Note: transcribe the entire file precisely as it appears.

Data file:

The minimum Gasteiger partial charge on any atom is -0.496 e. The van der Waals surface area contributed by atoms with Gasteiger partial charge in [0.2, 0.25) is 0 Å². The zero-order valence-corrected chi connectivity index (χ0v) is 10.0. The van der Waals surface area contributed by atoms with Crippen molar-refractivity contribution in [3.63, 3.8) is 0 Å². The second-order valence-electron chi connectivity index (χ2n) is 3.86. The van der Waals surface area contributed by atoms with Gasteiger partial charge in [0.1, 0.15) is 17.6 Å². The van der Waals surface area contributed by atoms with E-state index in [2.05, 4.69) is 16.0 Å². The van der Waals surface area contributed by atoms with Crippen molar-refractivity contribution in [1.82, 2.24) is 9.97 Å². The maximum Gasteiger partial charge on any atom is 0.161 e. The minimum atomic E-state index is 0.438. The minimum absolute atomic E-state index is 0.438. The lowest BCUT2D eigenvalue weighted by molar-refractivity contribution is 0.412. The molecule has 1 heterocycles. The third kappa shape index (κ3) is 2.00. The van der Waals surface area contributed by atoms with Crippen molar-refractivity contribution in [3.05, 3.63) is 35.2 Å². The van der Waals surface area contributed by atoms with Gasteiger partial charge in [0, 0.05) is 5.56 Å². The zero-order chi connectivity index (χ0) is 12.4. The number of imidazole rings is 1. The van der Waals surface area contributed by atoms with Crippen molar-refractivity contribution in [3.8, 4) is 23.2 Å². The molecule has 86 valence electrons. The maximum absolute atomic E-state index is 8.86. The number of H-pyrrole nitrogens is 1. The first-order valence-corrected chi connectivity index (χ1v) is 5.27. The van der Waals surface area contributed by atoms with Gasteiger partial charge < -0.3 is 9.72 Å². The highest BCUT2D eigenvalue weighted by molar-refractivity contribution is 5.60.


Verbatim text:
The minimum Gasteiger partial charge on any atom is -0.496 e. The van der Waals surface area contributed by atoms with Gasteiger partial charge in [0.2, 0.25) is 0 Å². The zero-order valence-corrected chi connectivity index (χ0v) is 10.0. The van der Waals surface area contributed by atoms with Crippen molar-refractivity contribution in [3.63, 3.8) is 0 Å². The second-order valence-electron chi connectivity index (χ2n) is 3.86. The van der Waals surface area contributed by atoms with Gasteiger partial charge in [0.1, 0.15) is 17.6 Å². The van der Waals surface area contributed by atoms with E-state index in [2.05, 4.69) is 16.0 Å². The van der Waals surface area contributed by atoms with Crippen molar-refractivity contribution in [1.82, 2.24) is 9.97 Å². The maximum Gasteiger partial charge on any atom is 0.161 e. The minimum atomic E-state index is 0.438. The minimum absolute atomic E-state index is 0.438. The lowest BCUT2D eigenvalue weighted by molar-refractivity contribution is 0.412. The molecule has 1 heterocycles. The third kappa shape index (κ3) is 2.00. The van der Waals surface area contributed by atoms with Crippen molar-refractivity contribution in [3.05, 3.63) is 35.2 Å². The van der Waals surface area contributed by atoms with Gasteiger partial charge in [0, 0.05) is 5.56 Å². The zero-order chi connectivity index (χ0) is 12.4. The number of imidazole rings is 1. The van der Waals surface area contributed by atoms with Crippen molar-refractivity contribution in [3.8, 4) is 23.2 Å². The molecule has 86 valence electrons. The maximum absolute atomic E-state index is 8.86. The number of H-pyrrole nitrogens is 1. The first-order valence-corrected chi connectivity index (χ1v) is 5.27. The van der Waals surface area contributed by atoms with Gasteiger partial charge < -0.3 is 9.72 Å². The highest BCUT2D eigenvalue weighted by molar-refractivity contribution is 5.60.